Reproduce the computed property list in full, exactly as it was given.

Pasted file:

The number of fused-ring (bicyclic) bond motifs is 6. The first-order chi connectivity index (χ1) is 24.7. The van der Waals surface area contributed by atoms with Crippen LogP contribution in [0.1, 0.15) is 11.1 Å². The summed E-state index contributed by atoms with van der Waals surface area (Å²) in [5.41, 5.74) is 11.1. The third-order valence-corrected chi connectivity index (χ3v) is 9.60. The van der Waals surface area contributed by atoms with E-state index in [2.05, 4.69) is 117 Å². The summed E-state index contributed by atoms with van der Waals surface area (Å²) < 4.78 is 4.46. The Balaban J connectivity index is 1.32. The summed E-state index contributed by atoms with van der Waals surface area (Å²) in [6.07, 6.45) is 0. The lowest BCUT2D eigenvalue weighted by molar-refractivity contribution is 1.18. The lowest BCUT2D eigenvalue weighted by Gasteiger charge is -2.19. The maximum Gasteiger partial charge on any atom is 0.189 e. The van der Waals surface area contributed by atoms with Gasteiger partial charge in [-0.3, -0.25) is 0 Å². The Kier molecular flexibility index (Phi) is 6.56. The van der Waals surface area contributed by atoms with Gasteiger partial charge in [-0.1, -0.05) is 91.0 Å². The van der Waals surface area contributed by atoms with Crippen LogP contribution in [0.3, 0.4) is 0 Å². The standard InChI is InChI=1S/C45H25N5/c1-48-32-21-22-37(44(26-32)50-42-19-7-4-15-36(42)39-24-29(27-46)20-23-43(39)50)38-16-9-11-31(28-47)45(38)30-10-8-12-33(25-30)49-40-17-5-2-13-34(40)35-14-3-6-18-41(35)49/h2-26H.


The number of fused-ring (bicyclic) bond motifs is 6. The first-order chi connectivity index (χ1) is 24.7. The van der Waals surface area contributed by atoms with Crippen LogP contribution in [0.1, 0.15) is 11.1 Å². The summed E-state index contributed by atoms with van der Waals surface area (Å²) in [5.41, 5.74) is 11.1. The third-order valence-corrected chi connectivity index (χ3v) is 9.60. The van der Waals surface area contributed by atoms with E-state index in [2.05, 4.69) is 117 Å². The summed E-state index contributed by atoms with van der Waals surface area (Å²) < 4.78 is 4.46. The Balaban J connectivity index is 1.32. The summed E-state index contributed by atoms with van der Waals surface area (Å²) in [6.07, 6.45) is 0. The lowest BCUT2D eigenvalue weighted by molar-refractivity contribution is 1.18. The lowest BCUT2D eigenvalue weighted by Gasteiger charge is -2.19. The maximum Gasteiger partial charge on any atom is 0.189 e. The van der Waals surface area contributed by atoms with Gasteiger partial charge in [-0.3, -0.25) is 0 Å². The Kier molecular flexibility index (Phi) is 6.56. The van der Waals surface area contributed by atoms with Gasteiger partial charge in [-0.1, -0.05) is 91.0 Å². The van der Waals surface area contributed by atoms with Crippen LogP contribution in [0.3, 0.4) is 0 Å². The standard InChI is InChI=1S/C45H25N5/c1-48-32-21-22-37(44(26-32)50-42-19-7-4-15-36(42)39-24-29(27-46)20-23-43(39)50)38-16-9-11-31(28-47)45(38)30-10-8-12-33(25-30)49-40-17-5-2-13-34(40)35-14-3-6-18-41(35)49/h2-26H.